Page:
What follows is an account of how I turned a small pile of timber
and plywood into a very small canoe. When you have finished reading,
you will see that I am no professional and no expert boatbuilder.
My methods may not be the best, or the quickest, but they worked
for me. For those of you that do manage to make it to the end,
I hope you will have found some of it of interest or perhaps maybe
even helpful. Most of all, I hope it may persuade one or two to
take the plunge and build that boat, because boat building is
fun (and addictive).
I had thought about building (and possibly even designing - something
for later perhaps!) my own boat off and on for many years - more
years than I care to think about! Until the growth of the Internet,
information was not as readily available as it is now. Consequently,
I never progressed any further than purchasing the odd study plan
or design catalogue and always for small cruiser/racers, and dreaming.
That was to remain the position until I discovered the Duckworks
website two and a half years or so ago, which bought my ambitions
into focus. I had found the Selway Fisher Design website towards
the end of 2003. There were plenty of larger eighteen to twenty
foot sail boats on the site that I liked the look of and I even
purchased the study plans for a couple of them. To build one would
be a major investment in both time and money. I did not feel confident
enough to make that sort of commitment without prior experience,
so I hesitated.
This is where Duckworks came in. I had read a number of times
that you should ‘build the boat you want’, but there
are many unfinished boat projects around and I didn’t want
to add to the number. Duckworks showed me that you should just
get on and enjoy the process by building as many or as few boats
as you want and that it can be done at relatively little cost.
It is not necessary to use the best marine grade materials, particularly
when the finished product would spend most of its time stored
This led me to make the decision to build a small (read cheap)
boat by an established designer as a first stage. Paul Fisher
at Selway fisher has the 1.83m (6') Baby
Kate design in his catalogue, which seemed to fit the
bill. It is small enough to be cheap and, although too small to
be used by myself, it could be used by my children. I ordered
the plan, which arrived on the 6th August 2007.
|The plan from Selway Fisher
The plan shows a side elevation; half plan; half section at 1:5
scale; details of panel joint construction at full size; and,
half panel and half frames at full size. It also gives details
for paddle construction. The building instructions supplied with
the plans state that, to transfer the panel shapes to the ply,
you trace over the drawing with carbon paper. As I am using this
as a trial to build larger, I decided I wanted to copy the panels
onto the ply using offsets, as is the norm.
The first thing I did was to convert the panel shapes into a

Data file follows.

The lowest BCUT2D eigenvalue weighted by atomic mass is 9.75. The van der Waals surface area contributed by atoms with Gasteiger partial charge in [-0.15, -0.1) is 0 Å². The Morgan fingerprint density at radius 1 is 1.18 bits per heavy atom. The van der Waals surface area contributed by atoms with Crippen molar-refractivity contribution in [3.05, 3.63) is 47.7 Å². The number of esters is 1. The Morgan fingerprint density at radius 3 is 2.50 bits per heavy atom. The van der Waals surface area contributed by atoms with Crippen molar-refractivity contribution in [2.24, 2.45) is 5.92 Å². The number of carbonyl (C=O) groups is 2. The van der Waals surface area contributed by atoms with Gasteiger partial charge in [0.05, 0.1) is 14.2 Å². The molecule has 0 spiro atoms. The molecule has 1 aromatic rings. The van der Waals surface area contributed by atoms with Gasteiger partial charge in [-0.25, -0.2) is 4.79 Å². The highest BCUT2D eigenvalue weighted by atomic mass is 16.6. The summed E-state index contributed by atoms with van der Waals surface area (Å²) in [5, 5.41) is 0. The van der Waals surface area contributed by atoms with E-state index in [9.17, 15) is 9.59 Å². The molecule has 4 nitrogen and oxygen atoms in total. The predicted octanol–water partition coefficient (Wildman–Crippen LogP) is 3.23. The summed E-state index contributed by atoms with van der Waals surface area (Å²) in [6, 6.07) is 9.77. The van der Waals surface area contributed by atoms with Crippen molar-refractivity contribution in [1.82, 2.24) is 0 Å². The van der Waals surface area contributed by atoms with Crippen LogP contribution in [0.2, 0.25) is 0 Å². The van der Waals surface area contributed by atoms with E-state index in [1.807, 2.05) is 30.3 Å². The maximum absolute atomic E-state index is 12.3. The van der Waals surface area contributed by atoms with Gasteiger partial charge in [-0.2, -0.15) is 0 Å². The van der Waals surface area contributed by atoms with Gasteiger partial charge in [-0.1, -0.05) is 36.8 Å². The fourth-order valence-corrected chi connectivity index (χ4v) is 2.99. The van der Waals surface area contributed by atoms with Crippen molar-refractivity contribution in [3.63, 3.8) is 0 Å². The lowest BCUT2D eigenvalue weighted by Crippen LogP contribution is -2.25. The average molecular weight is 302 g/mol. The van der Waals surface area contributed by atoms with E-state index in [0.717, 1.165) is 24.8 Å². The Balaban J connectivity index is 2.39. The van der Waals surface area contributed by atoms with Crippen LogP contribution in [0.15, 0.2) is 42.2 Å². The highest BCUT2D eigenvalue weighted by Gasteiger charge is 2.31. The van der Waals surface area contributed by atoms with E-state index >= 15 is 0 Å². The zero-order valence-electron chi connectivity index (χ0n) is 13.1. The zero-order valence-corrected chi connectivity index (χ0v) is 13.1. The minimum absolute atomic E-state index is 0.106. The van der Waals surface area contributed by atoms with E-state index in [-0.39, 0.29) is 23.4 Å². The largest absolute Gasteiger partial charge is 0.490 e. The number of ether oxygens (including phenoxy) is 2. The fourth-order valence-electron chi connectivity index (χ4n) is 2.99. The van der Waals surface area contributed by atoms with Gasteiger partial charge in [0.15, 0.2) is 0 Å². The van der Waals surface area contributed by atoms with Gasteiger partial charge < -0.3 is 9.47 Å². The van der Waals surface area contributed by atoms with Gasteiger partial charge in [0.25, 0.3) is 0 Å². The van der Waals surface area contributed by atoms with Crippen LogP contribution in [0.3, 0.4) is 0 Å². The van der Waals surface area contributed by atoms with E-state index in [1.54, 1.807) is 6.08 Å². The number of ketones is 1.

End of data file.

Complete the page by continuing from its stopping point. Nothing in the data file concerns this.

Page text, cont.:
cad drawing. Once the cad drawing was complete, I took off a set
of panel offsets. I also printed a set of panels and moulds at
1:4 scale, which I used to make a model of the canoe, including
|The 1:4 scale model
Keeping the end moulds as bulkheads to form buoyancy compartments
was one of the options suggested on the plan. As the canoe will
be used by my children, I decided to take this option, but to
make them look a little smarter I put a radius on the top edge
of the bulkhead. This gave the deck a pleasing camber as can be
seen on the model. The only other change I made from the plans
was to change the timber from Pine to Douglas Fir.
Due to no local timber suppliers stocking, or being able to obtain
3mm or 4mm thick marine ply, I looked to the Internet. I was able
to find a reputable supplier who was able to supply the Ply and
Douglas Fir at a competitive cost, but, because of the small quantity
I wanted, the delivery charge was greater than the value of the
ply and timber! Because of this, I opted to use 3.6mm (1/8")
thick exterior grade WBP ply, which is readily available locally.
I ordered the ply and Douglas Fir from a local supplier and collected
a couple of days later.
I decided to use the WEST system epoxy for the build. This decision
was made for two reasons: one, my local chandlery had it available
off the shelf at a reasonable cost; and two, I did not know how
much I would need.
It was now almost the end of November, but a last I was ready
to begin. The first job was to lay out the panels on the ply using
the offsets from the plan. I took this process slowly and carefully
frequently checking and re-checking my measurements. Once the
ply is cut there is no going back, but you can measure and re
draw as many times as you want.
|Laying out the panels
After marking out, I carefully cut out the panels using my jig
saw cutting just outside the panel lines to allow me to plane
back to the correct line later.
|Cutting out the panels
I marked out one of the permanent bulkheads on to the ply. I
cut it out, planed and filed it to size and used it as a template
for the second bulkhead. I repeated this for the two temporary
moulds ‘A’, but this time using some thin scrap chipboard
(old drawer bottoms I had retained as I thought they might come
in useful some day!) and the temporary centre mould.
|The Permanent Bulkheads
|Temporary Moulds ‘A’
|Temporary Centre Mould
Next, I clamped the first pair of corresponding panels together